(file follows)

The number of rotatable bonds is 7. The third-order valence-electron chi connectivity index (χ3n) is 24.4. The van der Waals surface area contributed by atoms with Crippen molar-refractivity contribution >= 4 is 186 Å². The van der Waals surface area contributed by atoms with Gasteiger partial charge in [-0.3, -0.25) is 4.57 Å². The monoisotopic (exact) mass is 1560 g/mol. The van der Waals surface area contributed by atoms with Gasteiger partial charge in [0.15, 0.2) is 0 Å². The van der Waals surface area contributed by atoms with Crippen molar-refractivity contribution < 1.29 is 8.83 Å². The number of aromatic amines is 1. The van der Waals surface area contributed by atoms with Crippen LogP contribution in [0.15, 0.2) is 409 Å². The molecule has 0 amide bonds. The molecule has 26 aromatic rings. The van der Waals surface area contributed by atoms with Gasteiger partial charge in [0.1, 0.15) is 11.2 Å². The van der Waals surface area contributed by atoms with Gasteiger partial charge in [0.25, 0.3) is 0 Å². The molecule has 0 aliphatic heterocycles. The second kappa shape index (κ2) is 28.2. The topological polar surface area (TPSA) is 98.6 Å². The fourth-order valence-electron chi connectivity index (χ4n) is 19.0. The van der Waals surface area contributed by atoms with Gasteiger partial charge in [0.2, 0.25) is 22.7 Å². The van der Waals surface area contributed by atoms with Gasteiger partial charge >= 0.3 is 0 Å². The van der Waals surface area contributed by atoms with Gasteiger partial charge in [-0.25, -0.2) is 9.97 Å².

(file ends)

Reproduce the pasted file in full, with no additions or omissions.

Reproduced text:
The number of rotatable bonds is 7. The third-order valence-electron chi connectivity index (χ3n) is 24.4. The van der Waals surface area contributed by atoms with Crippen molar-refractivity contribution >= 4 is 186 Å². The van der Waals surface area contributed by atoms with Gasteiger partial charge in [-0.3, -0.25) is 4.57 Å². The monoisotopic (exact) mass is 1560 g/mol. The van der Waals surface area contributed by atoms with Gasteiger partial charge in [0.15, 0.2) is 0 Å². The van der Waals surface area contributed by atoms with Crippen molar-refractivity contribution < 1.29 is 8.83 Å². The number of aromatic amines is 1. The van der Waals surface area contributed by atoms with Crippen LogP contribution in [0.15, 0.2) is 409 Å². The molecule has 0 amide bonds. The molecule has 26 aromatic rings. The van der Waals surface area contributed by atoms with Gasteiger partial charge in [0.1, 0.15) is 11.2 Å². The van der Waals surface area contributed by atoms with Gasteiger partial charge in [0.25, 0.3) is 0 Å². The molecule has 0 aliphatic heterocycles. The second kappa shape index (κ2) is 28.2. The topological polar surface area (TPSA) is 98.6 Å². The fourth-order valence-electron chi connectivity index (χ4n) is 19.0. The van der Waals surface area contributed by atoms with Gasteiger partial charge in [0.2, 0.25) is 22.7 Å². The van der Waals surface area contributed by atoms with Gasteiger partial charge >= 0.3 is 0 Å². The van der Waals surface area contributed by atoms with Gasteiger partial charge in [-0.25, -0.2) is 9.97 Å².